I feel like there are a lot of war stories. They all kind of revolve around the database going down for various reasons. We’ve been DDoS’d by Google notifications a few times. That’s always fun, because someone will connect an account for an organization that has tens of thousands of users that results in a lot of activity. Google has a few more servers than we do, so we’ve had to implement different levels of throttling both at the NGINX level and the API service level, so we can dynamically throttle a certain percentage of inbound requests. So that’s pretty cool. There was also the time that Box contacted us because one of our customers was their largest user of their Events platform. Our Events platform has been a central focus of performance improvements.
Is there a particularly interesting project that you’re currently working on?
The stuff I’m looking at right now is kind of weird: PostgreSQL won’t reclaim dead tuples from one of our high churn tables and we don’t really know why. For background: a relational database like PostgreSQL uses MVCC, so whenever you do a write or update on a row, the old version row has to be kept around until it’s no longer visible to any live transactions. What’s weird is that there are no long running idle transactions, but tuples are never reclaimed by the autovacuuming, so it’s a mystery. There’s this other tool called pg_repack which does successfully reclaim the dead tuples, but it doesn’t seem like it should be necessary.
What programming languages and development tools do you like to use?
I mostly write code in Python and bash using a pretty minimalist vim configuration. I use a lot of command line tools, so I have an “IDE”. The shell (zsh) is nice and you can do everything you need from command line for the most part. Pretty much all of our code is written in Python. Python also makes it relatively easy to diagnose/extend libraries. For our web stack we use Django, Gevent, Celery, and uWSGI. We get most of our performance from taking advantage of Gevent coroutines, since most of our processing is focused around network i/o.
Python is a good general purpose language because you can program in a lot of different paradigms. It does object orientation pretty well and functional pretty well. It’s pretty easy to do non-high-performance things with it and there’s a lot of good libraries because it’s really popular. The syntax is really straightforward so it’s easy to write code without getting bogged down. It does have issues around memory management (mostly leaks) and it’s also dynamic so there isn’t as much static analysis that can be done. We use Python 2.7, so without type annotations you can run into issues when unexpected data types get passed around. I also like to do “fun” things around meta-programming, like dynamically generating classes and functions, but this can sometimes lead to code being difficult to debug/understand.
I also like the programming language Lua. It’s easy a really tiny language so it is easy to embed in other tools like NGINX. A lot of games also use Lua either for internal scripting or building them. I have also started using a tool called Hammerspoon allows for automation of window management which also uses Lua.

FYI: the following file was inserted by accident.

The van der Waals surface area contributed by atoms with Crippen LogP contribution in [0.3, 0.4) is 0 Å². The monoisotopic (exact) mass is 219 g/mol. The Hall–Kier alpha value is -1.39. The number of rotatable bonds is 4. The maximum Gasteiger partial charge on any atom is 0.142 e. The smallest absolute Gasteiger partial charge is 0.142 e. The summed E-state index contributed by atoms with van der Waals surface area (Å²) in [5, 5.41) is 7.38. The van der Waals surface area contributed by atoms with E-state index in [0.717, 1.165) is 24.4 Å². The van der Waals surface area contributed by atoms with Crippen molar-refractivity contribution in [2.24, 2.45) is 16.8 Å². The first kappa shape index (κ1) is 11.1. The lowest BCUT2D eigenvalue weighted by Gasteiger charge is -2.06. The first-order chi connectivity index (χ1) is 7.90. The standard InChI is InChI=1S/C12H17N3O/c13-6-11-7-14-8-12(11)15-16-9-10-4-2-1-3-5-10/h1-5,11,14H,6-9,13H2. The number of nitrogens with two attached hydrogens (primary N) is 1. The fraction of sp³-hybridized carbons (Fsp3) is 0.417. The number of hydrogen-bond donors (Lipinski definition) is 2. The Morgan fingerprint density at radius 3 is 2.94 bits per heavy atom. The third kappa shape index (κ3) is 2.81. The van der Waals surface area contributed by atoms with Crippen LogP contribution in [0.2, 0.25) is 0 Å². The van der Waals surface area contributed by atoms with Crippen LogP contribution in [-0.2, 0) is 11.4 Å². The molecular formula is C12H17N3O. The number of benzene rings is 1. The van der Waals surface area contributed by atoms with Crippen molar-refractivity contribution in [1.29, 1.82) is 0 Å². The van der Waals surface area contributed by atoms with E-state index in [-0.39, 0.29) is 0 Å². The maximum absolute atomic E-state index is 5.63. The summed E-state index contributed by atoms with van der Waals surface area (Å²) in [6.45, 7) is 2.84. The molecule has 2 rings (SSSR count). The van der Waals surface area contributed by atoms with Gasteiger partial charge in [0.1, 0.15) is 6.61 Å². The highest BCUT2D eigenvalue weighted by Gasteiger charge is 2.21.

Do you have favorite open source projects that you’ve either contributed to or follow closely?
I love open source. I contributed to some SaltStack formulas that we use in our enterprise appliance. I also wrote a quick script for sending PgBouncer, a connection pooler for PostgreSQL, to statsd. I don’t really get to contribute that much to open source tools. Our company is built out of is almost exclusively open source tools, except for internal code and hosted services. We don’t use/license proprietary libraries in building our platform. This has its trade-offs, but it’s better at the end of the day because we can modify things as needed. In the past, we’ve had to fork open source projects in order to add features that are needed. In a couple cases, those were even included in the upstream.
I also contributed to Wee-Slack, which is a Python plugin for WeeChat. The graphical client for Slack is really memory hungry, so using a command line tool instead is nice. Unfortunately Slack doesn’t make it easy to maintain full support of features. I also follow PostgreSQL, NGINX, and Celery development to an extent, because they’re always building out cool new features.
Many engineers at Kloudless are into mechanical keyboards. Tell me more about them.
Mechanical keyboards are cool! I like typing on mechanical keyboards because they feel much nicer than the chiclet key keyboards that come on all the Mac products. The switch actuation feels really nice and you don’t have to bottom out the key in order to trigger it, which helps prevent RSI. You can also switch out the key caps to some artsy looking ones that are pretty cool.
The keyboard I have at home uses Cherry MX Browns. Cherry is an old keyboard company. They’re one of the most popular brands of switches and they make many different types. They’re categorized by color. Blue switches are clicky and Brown switches have a tactile bump but are not clicky. I use Browns because they’re not too loud and still feel really nice. Mechanical keyboards cost a lot though, which is kind of a drag.
A lot of people in the Taipei office have the ErgoDox EZ, which is made by a Taiwanese company. It’s much more ergonomic and extremely customizable. I haven’t quite been able to justify the steep price tag for myself though.